“I’m afraid normal might be a thing of the past,” he replied. “But you still haven’t promised.”
“To stop doing dangerous things like pretending to be a barmaid.”
“I want to make a difference in the world, Will,” she said with a sigh, dropping her head onto his shoulder as they approached her family’s London residence.
Chuckling, Will gave her a little shove, then gently knocked on the servants’ door. “Then you probably should have been born a man,” he said just as Millie opened the door. She ushered Marian inside before Will headed back to his flat.
“I’ve been worried something awful, my lady,” the abigail whispered, a candle in hand as she led Marian along the back way to her bedchamber. “You were s’posed to be back an hour ago.”
Marian apologized as much as she could, but her abigail was still in a bit of a mood when she finally left Marian alone in her chamber and closed the door behind her. She would be back to her happy self in the morning, Marian hoped.
Curling up in her blankets, she recognized how incredibly plush and warm her bed was. The whole room was warm, thanks to the glowing fire in the hearth. Most people didn’t have this sort of luxury—couldn’t even dream of affording it—and Marian got to sleep in utter comfort simply because she had been born into the right family.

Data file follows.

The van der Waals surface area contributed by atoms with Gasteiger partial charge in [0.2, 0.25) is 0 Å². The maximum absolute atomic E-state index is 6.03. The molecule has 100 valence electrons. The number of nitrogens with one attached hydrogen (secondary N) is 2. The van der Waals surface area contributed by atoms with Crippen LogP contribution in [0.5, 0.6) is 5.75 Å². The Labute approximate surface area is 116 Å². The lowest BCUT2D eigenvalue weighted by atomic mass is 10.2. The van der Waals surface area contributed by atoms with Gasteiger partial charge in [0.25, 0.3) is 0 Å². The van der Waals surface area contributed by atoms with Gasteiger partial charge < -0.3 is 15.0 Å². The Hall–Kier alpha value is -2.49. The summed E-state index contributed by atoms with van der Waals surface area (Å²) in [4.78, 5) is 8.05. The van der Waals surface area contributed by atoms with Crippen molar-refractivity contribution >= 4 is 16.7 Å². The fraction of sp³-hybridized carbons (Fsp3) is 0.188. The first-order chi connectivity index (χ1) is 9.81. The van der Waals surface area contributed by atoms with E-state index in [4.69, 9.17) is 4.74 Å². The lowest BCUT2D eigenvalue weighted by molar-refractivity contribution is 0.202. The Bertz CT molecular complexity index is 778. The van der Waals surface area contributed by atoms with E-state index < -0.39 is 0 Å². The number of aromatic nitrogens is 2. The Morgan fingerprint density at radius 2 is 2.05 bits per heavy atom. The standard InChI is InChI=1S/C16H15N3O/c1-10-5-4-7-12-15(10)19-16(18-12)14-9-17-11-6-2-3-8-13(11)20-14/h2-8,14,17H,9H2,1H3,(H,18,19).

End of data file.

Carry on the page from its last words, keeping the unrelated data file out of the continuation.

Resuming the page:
“It isn’t fair,” she said to herself. Everyone deserved the basic comforts of life.
Going to the Bow and Crown had given her a taste of lower-class life, which had been her goal, but there was still so much more she needed to see. There was a whole world out there, outside of all the parties and plays and musicales. Marian had never been content to sit for hours and embroider, and she was barely average at the pianoforte and singing. She could put on a good show when forced to socialize with her equals, but like Will, she had yet to feel like she was one of them, and she did not have the excuse of having been abroad among all different ranks. Despite his greater experience, however, Will did not seem to understand that she had good reason for doing what she had.
It had started when she had caught sight of a starving street urchin on the day she and her parents had left for the country last summer, and something had changed inside her. When she’d realized people lived the same way outside of Town, she had become determined to find a way to help them.
She had been sheltered by her wealthy life, and she had resolved to change that.
The memory of a charming smile came to mind as if in reply to her thoughts, and she silently repeated Robin’s words to herself: “Them rich folk deserve a little comeuppance every now and then,” he had said.
Marian wholeheartedly agreed.